China’s Foreign Ministry on Monday reiterated its opposition to the use of what it calls illegal and unilateral sanctions, after western countries moved to block some Russian banks from the SWIFT international payments system.
However, other Asian nations – such as Japan, South Korea and Singapore – appear to have greater concerns about the conflict in Ukraine, and have said they support sanctions or bans on Russian goods and banks.
China’s opposition to Western sanctions was expressed by Foreign Ministry spokesman Wang Wenbin at a regular daily news briefing.
Wang also brushed off a call from the White House on Sunday for China to condemn Russia’s invasion of Ukraine, saying that China always stands on the side of peace and justice and decides its position on the merits.
China has refused to condemn Russia’s attack on Ukraine or call it an invasion, and has repeatedly called for negotiations while acknowledging what it describes as Russia’s legitimate security concerns.
Western countries have been ratcheting up sanctions that are intensifying pressure on Russian President Vladimir Putin.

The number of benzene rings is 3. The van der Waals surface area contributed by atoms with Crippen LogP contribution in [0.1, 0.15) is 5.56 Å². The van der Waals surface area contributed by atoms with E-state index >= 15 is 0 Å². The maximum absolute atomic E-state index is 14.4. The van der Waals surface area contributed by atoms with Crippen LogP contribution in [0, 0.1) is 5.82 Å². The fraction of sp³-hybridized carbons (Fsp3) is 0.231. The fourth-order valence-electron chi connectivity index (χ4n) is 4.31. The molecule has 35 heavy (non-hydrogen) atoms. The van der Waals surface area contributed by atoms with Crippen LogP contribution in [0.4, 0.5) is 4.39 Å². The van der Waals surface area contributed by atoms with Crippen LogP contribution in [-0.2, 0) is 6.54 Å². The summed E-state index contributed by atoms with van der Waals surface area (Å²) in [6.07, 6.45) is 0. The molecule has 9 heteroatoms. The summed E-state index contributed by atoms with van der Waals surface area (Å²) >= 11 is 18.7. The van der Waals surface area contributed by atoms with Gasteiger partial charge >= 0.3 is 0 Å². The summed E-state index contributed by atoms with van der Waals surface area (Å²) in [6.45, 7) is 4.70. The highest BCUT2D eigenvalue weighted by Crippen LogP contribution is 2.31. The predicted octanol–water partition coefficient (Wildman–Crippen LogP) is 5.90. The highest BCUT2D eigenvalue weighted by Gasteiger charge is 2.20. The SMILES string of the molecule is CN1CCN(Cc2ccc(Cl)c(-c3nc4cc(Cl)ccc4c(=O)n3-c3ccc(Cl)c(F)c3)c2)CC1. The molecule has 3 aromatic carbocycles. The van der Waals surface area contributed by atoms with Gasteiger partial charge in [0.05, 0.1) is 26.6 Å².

“We are against using sanctions to resolve problems, even more so against unilateral sanctions without international mandate. China and Russia will continue regular trade cooperation based on the spirit of mutual respect and equality, equality and mutual benefit,” Wang said.
Wang did not directly address questions on how the SWIFT sanctions would have an impact on bilateral trade with Russia, or whether China would ramp up purchases of Russian commodities including energy to help its giant neighbour.
China is Russia’s biggest trading partner, and Putin and his Chinese counterpart Xi Jinping have grown increasingly close over the years. Earlier this month the countries signed a wide-ranging strategic partnership aimed at countering US influence and said they would have “no ‘forbidden’ areas of cooperation”.
Wang said all sides should remain calm and avoid further escalation, after Putin put his country’s nuclear deterrent on high alert.
Tokyo Seeking Effective Sanctions
Japan, meanwhile, has been working closely with G7 nations to ensure effective economic sanctions against Russia and its central bank, its top currency diplomat said after a meeting of government and central bank executives to debate the fallout from the Ukraine crisis.
“We will respond, working closely with the international community including the G7 nations, so that we exert maximum cost to Russia” for invading Ukraine, Masato Kanda, vice-finance minister for international affairs, told reporters on Monday.
Kanda, who oversees Japan‘s currency policy at the Ministry of Finance, made the remarks after the meeting with his counterparts at the Bank of Japan and the Financial Services Agency – the first such gathering in roughly a year.
Japanese shares fell and the yen drew demand as a safe haven currency on Monday, after Western nations imposed new sanctions on Russia for its invasion of Ukraine including blocking some banks from the SWIFT international payments system.